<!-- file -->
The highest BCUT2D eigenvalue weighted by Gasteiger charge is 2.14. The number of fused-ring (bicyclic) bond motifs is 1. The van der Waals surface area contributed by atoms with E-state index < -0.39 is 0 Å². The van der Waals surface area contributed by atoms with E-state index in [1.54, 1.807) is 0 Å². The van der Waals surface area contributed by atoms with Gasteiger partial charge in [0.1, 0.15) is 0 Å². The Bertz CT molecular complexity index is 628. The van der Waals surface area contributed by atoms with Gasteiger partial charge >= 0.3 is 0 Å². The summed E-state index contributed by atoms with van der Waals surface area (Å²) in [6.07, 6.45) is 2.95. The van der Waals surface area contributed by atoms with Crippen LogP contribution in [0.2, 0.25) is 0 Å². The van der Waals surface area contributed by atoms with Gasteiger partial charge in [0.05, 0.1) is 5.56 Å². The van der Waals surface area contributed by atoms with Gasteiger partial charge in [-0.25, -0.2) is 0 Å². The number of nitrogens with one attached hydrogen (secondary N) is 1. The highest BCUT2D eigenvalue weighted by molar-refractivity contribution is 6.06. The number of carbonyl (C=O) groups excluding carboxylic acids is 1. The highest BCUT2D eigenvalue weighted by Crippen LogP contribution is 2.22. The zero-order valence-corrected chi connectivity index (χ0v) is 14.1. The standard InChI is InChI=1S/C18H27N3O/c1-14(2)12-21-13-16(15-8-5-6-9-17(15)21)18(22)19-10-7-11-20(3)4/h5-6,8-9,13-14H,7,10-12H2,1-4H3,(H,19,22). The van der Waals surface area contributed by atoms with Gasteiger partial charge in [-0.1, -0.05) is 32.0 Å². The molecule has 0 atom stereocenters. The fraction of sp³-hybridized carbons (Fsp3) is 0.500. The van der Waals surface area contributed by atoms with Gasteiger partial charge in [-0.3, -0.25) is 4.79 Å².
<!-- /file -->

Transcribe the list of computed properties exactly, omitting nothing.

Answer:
The highest BCUT2D eigenvalue weighted by Gasteiger charge is 2.14. The number of fused-ring (bicyclic) bond motifs is 1. The van der Waals surface area contributed by atoms with E-state index < -0.39 is 0 Å². The van der Waals surface area contributed by atoms with E-state index in [1.54, 1.807) is 0 Å². The van der Waals surface area contributed by atoms with Gasteiger partial charge in [0.1, 0.15) is 0 Å². The Bertz CT molecular complexity index is 628. The van der Waals surface area contributed by atoms with Gasteiger partial charge >= 0.3 is 0 Å². The summed E-state index contributed by atoms with van der Waals surface area (Å²) in [6.07, 6.45) is 2.95. The van der Waals surface area contributed by atoms with Crippen LogP contribution in [0.2, 0.25) is 0 Å². The van der Waals surface area contributed by atoms with Gasteiger partial charge in [0.05, 0.1) is 5.56 Å². The van der Waals surface area contributed by atoms with Gasteiger partial charge in [-0.25, -0.2) is 0 Å². The number of nitrogens with one attached hydrogen (secondary N) is 1. The highest BCUT2D eigenvalue weighted by molar-refractivity contribution is 6.06. The number of carbonyl (C=O) groups excluding carboxylic acids is 1. The highest BCUT2D eigenvalue weighted by Crippen LogP contribution is 2.22. The zero-order valence-corrected chi connectivity index (χ0v) is 14.1. The standard InChI is InChI=1S/C18H27N3O/c1-14(2)12-21-13-16(15-8-5-6-9-17(15)21)18(22)19-10-7-11-20(3)4/h5-6,8-9,13-14H,7,10-12H2,1-4H3,(H,19,22). The van der Waals surface area contributed by atoms with Gasteiger partial charge in [-0.1, -0.05) is 32.0 Å². The molecule has 0 atom stereocenters. The fraction of sp³-hybridized carbons (Fsp3) is 0.500. The van der Waals surface area contributed by atoms with Gasteiger partial charge in [-0.3, -0.25) is 4.79 Å².